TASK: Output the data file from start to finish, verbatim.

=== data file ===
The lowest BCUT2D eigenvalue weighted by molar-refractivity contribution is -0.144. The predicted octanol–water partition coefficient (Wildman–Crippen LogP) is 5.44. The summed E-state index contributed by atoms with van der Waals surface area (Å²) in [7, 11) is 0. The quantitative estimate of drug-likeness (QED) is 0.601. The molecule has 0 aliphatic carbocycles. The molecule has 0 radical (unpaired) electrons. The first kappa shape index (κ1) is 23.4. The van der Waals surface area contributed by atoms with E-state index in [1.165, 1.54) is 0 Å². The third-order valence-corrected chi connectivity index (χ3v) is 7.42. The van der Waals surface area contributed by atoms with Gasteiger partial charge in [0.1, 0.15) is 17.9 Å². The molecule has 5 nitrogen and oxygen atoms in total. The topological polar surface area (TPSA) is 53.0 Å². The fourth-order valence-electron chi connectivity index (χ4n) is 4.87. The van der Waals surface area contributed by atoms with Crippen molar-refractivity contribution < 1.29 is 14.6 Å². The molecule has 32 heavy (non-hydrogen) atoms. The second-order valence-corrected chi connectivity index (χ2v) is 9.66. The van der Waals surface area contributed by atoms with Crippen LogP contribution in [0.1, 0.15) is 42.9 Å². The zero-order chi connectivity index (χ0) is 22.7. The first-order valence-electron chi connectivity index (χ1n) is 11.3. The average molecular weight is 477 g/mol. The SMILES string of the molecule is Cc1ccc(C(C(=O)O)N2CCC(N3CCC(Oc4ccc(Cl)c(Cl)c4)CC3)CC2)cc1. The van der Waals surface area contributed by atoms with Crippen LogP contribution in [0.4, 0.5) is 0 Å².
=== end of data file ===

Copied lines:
The lowest BCUT2D eigenvalue weighted by molar-refractivity contribution is -0.144. The predicted octanol–water partition coefficient (Wildman–Crippen LogP) is 5.44. The summed E-state index contributed by atoms with van der Waals surface area (Å²) in [7, 11) is 0. The quantitative estimate of drug-likeness (QED) is 0.601. The molecule has 0 aliphatic carbocycles. The molecule has 0 radical (unpaired) electrons. The first kappa shape index (κ1) is 23.4. The van der Waals surface area contributed by atoms with E-state index in [1.165, 1.54) is 0 Å². The third-order valence-corrected chi connectivity index (χ3v) is 7.42. The van der Waals surface area contributed by atoms with Gasteiger partial charge in [0.1, 0.15) is 17.9 Å². The molecule has 5 nitrogen and oxygen atoms in total. The topological polar surface area (TPSA) is 53.0 Å². The fourth-order valence-electron chi connectivity index (χ4n) is 4.87. The van der Waals surface area contributed by atoms with Crippen molar-refractivity contribution < 1.29 is 14.6 Å². The molecule has 32 heavy (non-hydrogen) atoms. The second-order valence-corrected chi connectivity index (χ2v) is 9.66. The van der Waals surface area contributed by atoms with Crippen LogP contribution in [0.1, 0.15) is 42.9 Å². The zero-order chi connectivity index (χ0) is 22.7. The first-order valence-electron chi connectivity index (χ1n) is 11.3. The average molecular weight is 477 g/mol. The SMILES string of the molecule is Cc1ccc(C(C(=O)O)N2CCC(N3CCC(Oc4ccc(Cl)c(Cl)c4)CC3)CC2)cc1. The van der Waals surface area contributed by atoms with Crippen LogP contribution in [0.4, 0.5) is 0 Å².